Help us create a biggest collection of medieval chronicles and manuscripts on line.
#   A   B   C   D   E   F   G   H   I   J   K   L   M   N   O   P   Q   R   S   T   U   V   W   X   Y   Z 
Medieval chronicles, historical sources, history of middle ages, texts and studies

FRANCIS LANCELOTT, ESQ. Queens of England. Vol.1.


Sir John Froissart's Chronicles of England, France, Spain and the Ajoining Countries from the latter part of the reign of Edward II to the coronation of Henry IV in 12 volumes 

Chronicles of Enguerrand De Monstrelet (Sir John Froissart's Chronicles continuation) in 13 volumes 

  Previousall pages


Queens of England. Vol.1.
page 300

of York was proclaimed King by the title of Edward the Fourth, and the sceptre passed for ever from the hands of the weak, but truly virtuous, benevolent, and religious monarch Henry the Sixth. Meantime, Margaret, undaunted by the success of her foes, raised an army of sixty thousand men, in order to strike her strongest blow. The command of these forces was entrusted to Somerset and Clifford, and, by their advice, she consented to remain with her husband and son within the city of York, whilst they marched against the army of the white rose. The preparations of the house of York were equally formidable. At the head of forty-nine thousand men "Warwick conducted the young Edward to enforce his claims to the contested crown. Both sides at length met and fought at Ferry Bridge, in Yorkshire ; but the contest was undecided, and the next day, March the twenty-ninth, being Palm Sunday, between the villages of Towton and Saxton, was fought the most fierce and bloody battle that ever happened in any domestic war. The engagement began at nine in the morning; a heavy fall of snow drifted in the face of the Lancasterians, and nearly blinded them ; Lord Falconberg, who led the van of the Yorkists, improved this advantage by causing a party of his archers to advance, discharge a volley of flightarrows, and. immediately afterwards shift their position. The Lancasterians, unsuspicious of the ruse, and prevented by the snow from perceiving the changed position of their opponents, emptied their quivers by repeated discharges of arrows without producing any effect. The Yorkists now advanced, led on by Edward in person, and, after assailing their foes with a murderous discharge of arrows, made a terribly destructive charge. The bow was laid aside on both sides for the sword and the battle-axe. At three in the afternoon the Lancasterians began to give way, when the Yorkists, redoubling their efforts, broke their ranks, and a precipitate flight ensued. The victory was decisive. By Edward's orders no quarter was given to the van quished, and the pursuit and slaughter continued all the night and the following day. The Lancastcrian loss was estimated at thirty-six thousand men, several thousands of whom perished in the river Cock, which intercepted their retreat. The Earls of Westmoreland and Northumberland and five barons fell in the battle, and the Earls of Devon and Wiltshire were made prisoners and beheaded. In allusion to this most terrible of battles, where Englishmen slew Englishmen with a courage deserving of a better cause than that of placing an ambitious stripling upon the contested throne of their country, the poet Southey says :— " Witness Aire's unhappy water, Where the ruthless Clifford fell, And where Wharfe ran red with slaughter, On the day of Towcester's field, Gathering in its guilty flood The carnage and the ill-spilt blood That forty thousand lives could yield. Cressy was to this but sport, Poictiera hut a pageant vain, And the work of Agineourt Only like a tournament." The Dukes of Somerset and Exeter, having had the good fortune to escape to York, conducted Margaret and her hapless husband and son to Alnwick, and thence shortly afterwards to Berwick. Margaret, to win the aid of the Scots, gave them possession of the town of Berwick, ana caused her son, then in bis eighth year, to he betrothed to the eldest daughter of the Scottish King ; and, although the Duke of Burgundy, who was related to Mary Gneldres, the Queen Regent of Scotland, afterwards prevented the marriage from being comsummatcd, these measures greatly increased the distressed Queen's unpopularity in England. Meanwhile the Parliament, which assembled on the fourth of November, pronounced the crown to be Edward's by right, and attaindered the Queen, her husband, their son, and almost every man who had snpported the cause of the red rose. But Margaret of Anjou was too courageous, too resolute to be cast down by the apparent hopelessness of her position. With the promise of an English dukedom she secured the services of the powerful Earl of Angus ; and to aid her cause, Lord Hungerford and Sir Robert Whitting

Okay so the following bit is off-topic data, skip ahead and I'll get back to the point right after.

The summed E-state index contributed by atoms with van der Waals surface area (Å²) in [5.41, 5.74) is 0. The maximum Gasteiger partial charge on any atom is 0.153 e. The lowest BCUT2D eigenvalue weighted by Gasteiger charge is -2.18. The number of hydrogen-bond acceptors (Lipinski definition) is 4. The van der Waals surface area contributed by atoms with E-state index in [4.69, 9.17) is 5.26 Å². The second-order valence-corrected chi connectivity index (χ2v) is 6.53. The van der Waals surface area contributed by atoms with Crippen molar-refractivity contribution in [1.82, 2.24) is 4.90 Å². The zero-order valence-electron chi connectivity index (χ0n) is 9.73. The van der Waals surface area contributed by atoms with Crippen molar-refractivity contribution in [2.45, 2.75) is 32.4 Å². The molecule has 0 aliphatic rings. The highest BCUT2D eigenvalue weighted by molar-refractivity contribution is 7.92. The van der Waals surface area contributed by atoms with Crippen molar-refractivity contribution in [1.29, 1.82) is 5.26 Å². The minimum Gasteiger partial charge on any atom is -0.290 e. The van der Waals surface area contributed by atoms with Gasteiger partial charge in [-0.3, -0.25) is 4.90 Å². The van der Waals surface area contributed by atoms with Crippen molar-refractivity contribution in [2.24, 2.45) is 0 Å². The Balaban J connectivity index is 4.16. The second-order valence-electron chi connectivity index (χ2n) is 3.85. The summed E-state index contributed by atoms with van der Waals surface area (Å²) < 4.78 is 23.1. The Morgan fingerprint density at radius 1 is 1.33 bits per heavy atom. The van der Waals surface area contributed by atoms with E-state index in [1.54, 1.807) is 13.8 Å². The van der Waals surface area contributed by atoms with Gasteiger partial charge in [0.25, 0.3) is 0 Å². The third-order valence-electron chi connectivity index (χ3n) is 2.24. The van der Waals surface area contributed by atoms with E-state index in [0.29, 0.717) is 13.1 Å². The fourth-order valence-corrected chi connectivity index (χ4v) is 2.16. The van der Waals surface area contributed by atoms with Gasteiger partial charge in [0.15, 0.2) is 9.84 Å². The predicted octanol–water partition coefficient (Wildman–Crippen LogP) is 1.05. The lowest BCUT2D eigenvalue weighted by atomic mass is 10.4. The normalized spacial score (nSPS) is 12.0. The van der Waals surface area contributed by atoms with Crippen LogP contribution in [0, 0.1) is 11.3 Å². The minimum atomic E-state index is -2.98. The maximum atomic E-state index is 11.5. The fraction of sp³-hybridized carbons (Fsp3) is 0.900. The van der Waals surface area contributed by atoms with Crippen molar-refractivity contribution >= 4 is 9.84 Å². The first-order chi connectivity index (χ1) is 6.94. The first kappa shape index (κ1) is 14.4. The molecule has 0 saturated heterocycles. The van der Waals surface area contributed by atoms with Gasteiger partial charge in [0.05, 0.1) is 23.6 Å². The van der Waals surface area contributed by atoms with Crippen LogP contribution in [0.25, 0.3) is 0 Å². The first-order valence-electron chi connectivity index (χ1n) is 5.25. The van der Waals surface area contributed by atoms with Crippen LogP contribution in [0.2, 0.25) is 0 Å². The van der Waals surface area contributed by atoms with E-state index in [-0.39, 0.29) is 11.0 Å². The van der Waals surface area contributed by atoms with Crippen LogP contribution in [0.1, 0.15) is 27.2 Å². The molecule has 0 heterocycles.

Previous First Next  

"Medievalist" is an educational project designed as a digital collection of chronicles, documents and studies related to the middle age history. All materials from this site are permitted for non commersial use unless otherwise indicated. If you reduplicate documents from here you have to indicate "Medievalist" as a source and place link to us.